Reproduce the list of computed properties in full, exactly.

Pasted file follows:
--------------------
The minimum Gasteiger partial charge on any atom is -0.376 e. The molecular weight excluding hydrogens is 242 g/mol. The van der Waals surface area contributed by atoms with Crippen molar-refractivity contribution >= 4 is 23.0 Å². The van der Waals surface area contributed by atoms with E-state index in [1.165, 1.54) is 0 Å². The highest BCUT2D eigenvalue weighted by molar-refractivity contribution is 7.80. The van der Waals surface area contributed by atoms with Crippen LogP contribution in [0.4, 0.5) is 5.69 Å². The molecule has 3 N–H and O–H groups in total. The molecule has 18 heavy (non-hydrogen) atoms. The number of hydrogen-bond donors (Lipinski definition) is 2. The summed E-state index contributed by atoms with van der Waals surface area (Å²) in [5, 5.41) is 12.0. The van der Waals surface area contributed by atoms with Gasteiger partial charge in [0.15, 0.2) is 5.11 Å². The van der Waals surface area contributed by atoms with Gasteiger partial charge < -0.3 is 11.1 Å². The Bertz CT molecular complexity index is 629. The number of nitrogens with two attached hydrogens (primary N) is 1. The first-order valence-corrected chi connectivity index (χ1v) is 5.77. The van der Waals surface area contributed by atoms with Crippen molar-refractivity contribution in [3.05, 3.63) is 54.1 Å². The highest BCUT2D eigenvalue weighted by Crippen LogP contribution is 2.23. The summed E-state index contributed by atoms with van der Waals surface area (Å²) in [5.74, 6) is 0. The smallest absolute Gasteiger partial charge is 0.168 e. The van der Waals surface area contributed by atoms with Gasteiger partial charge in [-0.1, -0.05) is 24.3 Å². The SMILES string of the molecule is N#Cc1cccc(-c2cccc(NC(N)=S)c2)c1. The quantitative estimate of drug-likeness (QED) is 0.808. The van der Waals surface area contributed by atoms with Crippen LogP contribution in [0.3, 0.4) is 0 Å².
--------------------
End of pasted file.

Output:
The minimum Gasteiger partial charge on any atom is -0.376 e. The molecular weight excluding hydrogens is 242 g/mol. The van der Waals surface area contributed by atoms with Crippen molar-refractivity contribution >= 4 is 23.0 Å². The van der Waals surface area contributed by atoms with E-state index in [1.165, 1.54) is 0 Å². The highest BCUT2D eigenvalue weighted by molar-refractivity contribution is 7.80. The van der Waals surface area contributed by atoms with Crippen LogP contribution in [0.4, 0.5) is 5.69 Å². The molecule has 3 N–H and O–H groups in total. The molecule has 18 heavy (non-hydrogen) atoms. The number of hydrogen-bond donors (Lipinski definition) is 2. The summed E-state index contributed by atoms with van der Waals surface area (Å²) in [5, 5.41) is 12.0. The van der Waals surface area contributed by atoms with Gasteiger partial charge in [0.15, 0.2) is 5.11 Å². The van der Waals surface area contributed by atoms with Gasteiger partial charge < -0.3 is 11.1 Å². The Bertz CT molecular complexity index is 629. The number of nitrogens with two attached hydrogens (primary N) is 1. The first-order valence-corrected chi connectivity index (χ1v) is 5.77. The van der Waals surface area contributed by atoms with Crippen molar-refractivity contribution in [3.05, 3.63) is 54.1 Å². The highest BCUT2D eigenvalue weighted by Crippen LogP contribution is 2.23. The summed E-state index contributed by atoms with van der Waals surface area (Å²) in [5.74, 6) is 0. The smallest absolute Gasteiger partial charge is 0.168 e. The van der Waals surface area contributed by atoms with Gasteiger partial charge in [-0.1, -0.05) is 24.3 Å². The SMILES string of the molecule is N#Cc1cccc(-c2cccc(NC(N)=S)c2)c1. The quantitative estimate of drug-likeness (QED) is 0.808. The van der Waals surface area contributed by atoms with Crippen LogP contribution in [0.3, 0.4) is 0 Å².